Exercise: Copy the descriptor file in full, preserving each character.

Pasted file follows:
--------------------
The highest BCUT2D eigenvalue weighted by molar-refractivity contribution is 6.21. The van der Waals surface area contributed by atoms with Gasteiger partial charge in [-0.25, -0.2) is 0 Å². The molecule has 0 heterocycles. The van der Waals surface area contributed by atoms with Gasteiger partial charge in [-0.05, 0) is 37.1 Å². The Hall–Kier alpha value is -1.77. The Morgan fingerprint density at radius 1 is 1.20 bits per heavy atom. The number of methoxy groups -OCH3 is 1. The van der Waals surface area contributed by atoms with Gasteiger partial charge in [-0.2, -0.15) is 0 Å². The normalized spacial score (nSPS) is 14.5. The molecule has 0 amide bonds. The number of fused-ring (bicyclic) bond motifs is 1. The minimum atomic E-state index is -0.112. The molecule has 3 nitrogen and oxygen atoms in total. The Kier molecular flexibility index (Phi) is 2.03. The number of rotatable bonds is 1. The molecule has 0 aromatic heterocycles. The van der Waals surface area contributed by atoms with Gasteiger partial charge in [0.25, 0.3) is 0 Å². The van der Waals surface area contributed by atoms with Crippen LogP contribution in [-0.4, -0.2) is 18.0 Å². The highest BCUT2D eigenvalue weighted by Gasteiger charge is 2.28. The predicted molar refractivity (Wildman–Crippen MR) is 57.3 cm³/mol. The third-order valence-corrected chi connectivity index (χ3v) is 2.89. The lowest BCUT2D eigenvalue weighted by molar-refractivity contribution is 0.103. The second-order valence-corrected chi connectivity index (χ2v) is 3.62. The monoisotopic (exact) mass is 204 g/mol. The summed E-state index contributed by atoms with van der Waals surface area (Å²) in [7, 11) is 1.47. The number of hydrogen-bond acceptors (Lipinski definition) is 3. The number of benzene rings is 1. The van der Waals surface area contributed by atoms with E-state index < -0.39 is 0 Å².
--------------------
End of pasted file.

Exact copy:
The highest BCUT2D eigenvalue weighted by molar-refractivity contribution is 6.21. The van der Waals surface area contributed by atoms with Gasteiger partial charge in [-0.25, -0.2) is 0 Å². The molecule has 0 heterocycles. The van der Waals surface area contributed by atoms with Gasteiger partial charge in [-0.05, 0) is 37.1 Å². The Hall–Kier alpha value is -1.77. The Morgan fingerprint density at radius 1 is 1.20 bits per heavy atom. The number of methoxy groups -OCH3 is 1. The van der Waals surface area contributed by atoms with Gasteiger partial charge in [-0.2, -0.15) is 0 Å². The normalized spacial score (nSPS) is 14.5. The molecule has 0 amide bonds. The number of fused-ring (bicyclic) bond motifs is 1. The minimum atomic E-state index is -0.112. The molecule has 3 nitrogen and oxygen atoms in total. The Kier molecular flexibility index (Phi) is 2.03. The number of rotatable bonds is 1. The molecule has 0 aromatic heterocycles. The van der Waals surface area contributed by atoms with Gasteiger partial charge in [0.25, 0.3) is 0 Å². The van der Waals surface area contributed by atoms with Crippen LogP contribution in [-0.4, -0.2) is 18.0 Å². The highest BCUT2D eigenvalue weighted by Gasteiger charge is 2.28. The predicted molar refractivity (Wildman–Crippen MR) is 57.3 cm³/mol. The third-order valence-corrected chi connectivity index (χ3v) is 2.89. The lowest BCUT2D eigenvalue weighted by molar-refractivity contribution is 0.103. The second-order valence-corrected chi connectivity index (χ2v) is 3.62. The monoisotopic (exact) mass is 204 g/mol. The summed E-state index contributed by atoms with van der Waals surface area (Å²) in [7, 11) is 1.47. The number of hydrogen-bond acceptors (Lipinski definition) is 3. The number of benzene rings is 1. The van der Waals surface area contributed by atoms with E-state index < -0.39 is 0 Å².